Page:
What the Traveling Philosopher Reads: 5 Summer Book Recommendations

Who's your favorite philosopher? What travel memoirs do you recommend? What should I read if I'm going to __________? These are a handful of questions that I get on a regular basis. With my love for writing, travel, and philosophy, I have a thing or two or a hundred to say about books. If you're a regular follower of my blog, or if you follow me on Twitter or Facebook, then you know I have something of a romanticism with the written word, often quoting things that I've recently read. Yes, it is true, I am a romantic. Hopeless? The jury's still out.

So today, I wanted to share a few of my favorite books that I've recently read. These range from travel memoirs to novels to what would probably be classified in many bookstores as "self help".

1. Wild: From Lost to Found on the Pacific Crest Trail, by Cheryl Strayed. Often when I'm looking for a new memoir to read, I'm looking for a element of the story or character that I can especially relate to, and with Cheryl, I found myself relating much more than most memoirs I've read. After the death of her mother and a divorce, Cheryl confronts her continued grief and personal challenges by setting out to travel solo on an 1,100-mile journey of the Pacific Crest Trail. The Pacific Crest Trail is to the western United States what the Appalachian Trail is to the eastern United States. After reading Peter Jenkins' book, A Walk Across America, when it was released years ago, I've been fascinated by travel stories that test the will and physical abilities of humans. I found myself rooting for Cheryl from the first page of Wild until the very last. As chaotic as her life seemed at times, there's a lot to be said about the will and the human spirit of someone who would leave everything to tackle something so physically and emotionally challenging.

2. The Art of Non-Conformity, by Chris Guillebeau. First things first, this book isn't so much about travel as it is about throwing a wrench in your life. As Chris Guillebeau mentions in the beginning, this isn't a book for people who are pretty happy and comfortable with their life. It's for people who feel the need for change (and big change at that) and want to be inspired to do so, while getting some practicals about how to do it. Guillebeau provides real-world examples, from both his life and the lives of others, about how to live a life that challenges the status quo. Nonetheless, there is certainly a travel element, as Guillebeau discusses his pursuit toward visiting every country in the world, which he recently completed. For me, this will be a book that I pick up frequently so as to keep challenging myself.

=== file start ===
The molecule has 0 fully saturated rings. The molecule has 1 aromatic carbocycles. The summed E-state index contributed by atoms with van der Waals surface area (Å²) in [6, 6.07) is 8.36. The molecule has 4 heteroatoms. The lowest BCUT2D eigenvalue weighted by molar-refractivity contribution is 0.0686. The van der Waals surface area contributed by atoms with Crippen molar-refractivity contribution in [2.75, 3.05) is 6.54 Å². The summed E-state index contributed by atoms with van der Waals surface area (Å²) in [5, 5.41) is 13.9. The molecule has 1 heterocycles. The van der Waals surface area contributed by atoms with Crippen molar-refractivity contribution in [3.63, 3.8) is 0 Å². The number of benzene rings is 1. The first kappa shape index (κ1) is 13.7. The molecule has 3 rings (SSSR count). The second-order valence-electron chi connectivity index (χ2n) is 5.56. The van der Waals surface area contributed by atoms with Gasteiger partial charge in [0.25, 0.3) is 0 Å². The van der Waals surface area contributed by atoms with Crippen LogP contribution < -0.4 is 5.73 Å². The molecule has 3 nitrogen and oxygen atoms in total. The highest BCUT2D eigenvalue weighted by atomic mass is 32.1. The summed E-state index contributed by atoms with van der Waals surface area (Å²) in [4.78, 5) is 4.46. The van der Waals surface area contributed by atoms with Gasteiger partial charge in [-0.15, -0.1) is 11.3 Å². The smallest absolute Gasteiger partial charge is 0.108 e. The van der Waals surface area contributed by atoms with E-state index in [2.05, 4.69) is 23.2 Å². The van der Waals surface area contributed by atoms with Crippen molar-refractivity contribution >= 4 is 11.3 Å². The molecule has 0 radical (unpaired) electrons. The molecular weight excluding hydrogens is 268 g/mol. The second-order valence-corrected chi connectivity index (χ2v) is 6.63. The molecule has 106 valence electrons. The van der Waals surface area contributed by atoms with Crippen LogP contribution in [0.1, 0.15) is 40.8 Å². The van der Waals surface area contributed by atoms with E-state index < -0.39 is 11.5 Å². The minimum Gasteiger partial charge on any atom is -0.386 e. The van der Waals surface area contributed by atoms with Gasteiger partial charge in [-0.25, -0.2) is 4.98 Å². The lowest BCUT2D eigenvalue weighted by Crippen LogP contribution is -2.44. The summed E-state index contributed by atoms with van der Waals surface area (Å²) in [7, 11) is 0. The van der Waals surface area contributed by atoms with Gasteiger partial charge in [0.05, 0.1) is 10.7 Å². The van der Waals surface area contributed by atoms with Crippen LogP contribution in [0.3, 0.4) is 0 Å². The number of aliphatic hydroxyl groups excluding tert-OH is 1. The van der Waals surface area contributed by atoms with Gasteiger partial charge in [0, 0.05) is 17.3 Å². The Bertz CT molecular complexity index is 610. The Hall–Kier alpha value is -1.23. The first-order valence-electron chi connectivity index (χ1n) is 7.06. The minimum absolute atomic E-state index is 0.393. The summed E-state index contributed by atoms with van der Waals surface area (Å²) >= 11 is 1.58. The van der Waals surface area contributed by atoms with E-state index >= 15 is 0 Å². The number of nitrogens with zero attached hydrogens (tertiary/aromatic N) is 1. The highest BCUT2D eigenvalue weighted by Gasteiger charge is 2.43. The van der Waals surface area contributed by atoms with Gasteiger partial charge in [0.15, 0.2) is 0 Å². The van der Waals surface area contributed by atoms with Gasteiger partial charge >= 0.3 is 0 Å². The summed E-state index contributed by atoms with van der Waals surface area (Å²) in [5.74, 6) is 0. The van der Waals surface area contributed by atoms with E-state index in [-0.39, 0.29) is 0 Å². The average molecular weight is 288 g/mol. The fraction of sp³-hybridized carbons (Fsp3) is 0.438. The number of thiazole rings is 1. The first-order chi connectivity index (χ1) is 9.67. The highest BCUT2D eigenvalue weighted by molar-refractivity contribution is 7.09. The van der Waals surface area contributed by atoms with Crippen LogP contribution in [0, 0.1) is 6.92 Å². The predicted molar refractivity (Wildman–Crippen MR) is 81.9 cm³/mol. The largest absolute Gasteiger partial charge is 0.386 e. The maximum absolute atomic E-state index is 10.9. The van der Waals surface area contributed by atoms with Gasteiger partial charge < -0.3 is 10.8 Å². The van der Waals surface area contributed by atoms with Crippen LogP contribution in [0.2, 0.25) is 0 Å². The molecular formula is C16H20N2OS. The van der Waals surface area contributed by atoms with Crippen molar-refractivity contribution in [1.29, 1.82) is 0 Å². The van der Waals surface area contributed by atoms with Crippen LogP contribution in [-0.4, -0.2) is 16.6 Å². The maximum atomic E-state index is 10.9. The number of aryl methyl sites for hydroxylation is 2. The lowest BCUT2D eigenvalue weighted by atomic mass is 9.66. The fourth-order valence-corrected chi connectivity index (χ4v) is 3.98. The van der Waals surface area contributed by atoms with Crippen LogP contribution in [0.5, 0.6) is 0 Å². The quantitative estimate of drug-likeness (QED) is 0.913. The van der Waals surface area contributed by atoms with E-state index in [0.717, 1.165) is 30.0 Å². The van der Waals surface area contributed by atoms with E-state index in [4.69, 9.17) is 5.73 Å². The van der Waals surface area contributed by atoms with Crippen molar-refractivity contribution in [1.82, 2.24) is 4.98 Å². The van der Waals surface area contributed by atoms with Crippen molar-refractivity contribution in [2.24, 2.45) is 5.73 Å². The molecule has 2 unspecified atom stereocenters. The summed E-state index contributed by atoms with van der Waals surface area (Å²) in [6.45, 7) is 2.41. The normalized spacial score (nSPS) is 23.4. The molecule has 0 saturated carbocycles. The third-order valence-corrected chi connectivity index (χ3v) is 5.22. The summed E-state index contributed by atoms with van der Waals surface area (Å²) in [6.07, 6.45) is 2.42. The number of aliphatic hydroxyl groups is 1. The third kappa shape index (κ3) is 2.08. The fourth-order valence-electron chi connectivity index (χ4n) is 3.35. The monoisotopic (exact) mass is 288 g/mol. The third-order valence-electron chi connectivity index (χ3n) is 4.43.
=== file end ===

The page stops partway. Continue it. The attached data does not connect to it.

3. Sophie's World, by Jostein Gaarder. If you want a light, easy read that isn't too taxing on the mind, then I do NOT recommend reading Sophie's World. But, if you're into philosophy mingled with good storytelling, then I highly recommend it. Written by Jostein Gaarder, this is one of the more interesting novels I've read since it takes readers through the history of philosophy by way of a story. Sophie Amundsen is a 14-year-old girl who comes home from school one day to find two letters in her mailbox that read, "Who are you?" and "Where does the world come from?" Additionally she finds in her mailbox a postcard that reads "Hilde Møller Knag, c/o Sophie Amundsen." This begins a mysterious string of correspondance with 50-year-old philosopher, Alberto Knox, who takes her through the history of philosophy. As Sophie becomes more engaged in this philosophy course, she becomes more fascinated with Alberto, and the even more mysterious Hilde, whom the first correspondance is addressed to. This is a book I would recommend to both lovers and haters of philosophy, as Sophie's World provides a more unique, engaging documentation of the history of philosophy than most people probably received in college.

4. You Shall Know Our Velocity, by Dave Eggers. You Shall Know Our Velocity was the first novel by Dave Eggers after the success of his memoir, A Heartbreaking Work of Staggering Genius. The novel follows two best friends, Will and Hand, who embark on a round-the-world trip that they intend to complete in a week. Will has come into $80,000, and feeling uncomfortable with such a large amount of money, talks his friend into taking a RTW trip in which they give all the money away. The novel is written in a style that doesn't resonate with all readers, yet  I think that those who have ever taken a big trip abroad (or considered it) will find themselves being entertained, while also relating to the folly of Will and Hand. Eggers even throws a couple curveballs.

5. Unfamiliar Fishes, by Sarah Vowell. Of all these books, I'm most on the fence about Sarah Vowell's Unfamiliar Fishes, which is a non-fiction book about the history of Hawaii beginning when the first New England missionaries arrived there. Vowell gives an informative, yet snarky account of the events that led up to Hawaii becoming the 50th state. I often found myself saying, "I had no idea that happened in Hawaii." It helped fill in a lot of the gaps of my Hawaii knowledge before my first trip earlier in the year. However, at times I felt like Vowell was overly sarcastic and intrusive. Nonetheless, I think this can help provide some needed perspective to those traveling to Hawaii for the first time. Whether you're a frequent Hawaii visitor or never been, I think you'll be surprised, yet informed about what you read in Unfamiliar Fishes.

What are some of your favorite travel books?